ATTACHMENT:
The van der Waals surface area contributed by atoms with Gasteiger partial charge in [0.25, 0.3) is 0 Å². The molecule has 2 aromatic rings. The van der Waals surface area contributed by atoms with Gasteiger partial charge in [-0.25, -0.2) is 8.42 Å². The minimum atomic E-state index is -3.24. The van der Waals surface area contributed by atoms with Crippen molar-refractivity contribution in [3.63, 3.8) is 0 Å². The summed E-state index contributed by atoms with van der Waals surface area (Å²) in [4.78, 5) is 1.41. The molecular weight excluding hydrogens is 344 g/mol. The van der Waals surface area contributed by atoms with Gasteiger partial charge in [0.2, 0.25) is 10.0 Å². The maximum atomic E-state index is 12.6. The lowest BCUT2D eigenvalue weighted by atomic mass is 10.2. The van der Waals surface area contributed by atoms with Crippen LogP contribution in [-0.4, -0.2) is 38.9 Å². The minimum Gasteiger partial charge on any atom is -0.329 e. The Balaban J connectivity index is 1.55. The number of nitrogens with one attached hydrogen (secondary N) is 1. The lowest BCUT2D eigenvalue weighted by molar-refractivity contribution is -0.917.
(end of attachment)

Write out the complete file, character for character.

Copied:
The van der Waals surface area contributed by atoms with Gasteiger partial charge in [0.25, 0.3) is 0 Å². The molecule has 2 aromatic rings. The van der Waals surface area contributed by atoms with Gasteiger partial charge in [-0.25, -0.2) is 8.42 Å². The minimum atomic E-state index is -3.24. The van der Waals surface area contributed by atoms with Crippen molar-refractivity contribution in [3.63, 3.8) is 0 Å². The summed E-state index contributed by atoms with van der Waals surface area (Å²) in [4.78, 5) is 1.41. The molecular weight excluding hydrogens is 344 g/mol. The van der Waals surface area contributed by atoms with Gasteiger partial charge in [0.2, 0.25) is 10.0 Å². The maximum atomic E-state index is 12.6. The lowest BCUT2D eigenvalue weighted by atomic mass is 10.2. The van der Waals surface area contributed by atoms with Crippen LogP contribution in [-0.4, -0.2) is 38.9 Å². The minimum Gasteiger partial charge on any atom is -0.329 e. The Balaban J connectivity index is 1.55. The number of nitrogens with one attached hydrogen (secondary N) is 1. The lowest BCUT2D eigenvalue weighted by molar-refractivity contribution is -0.917.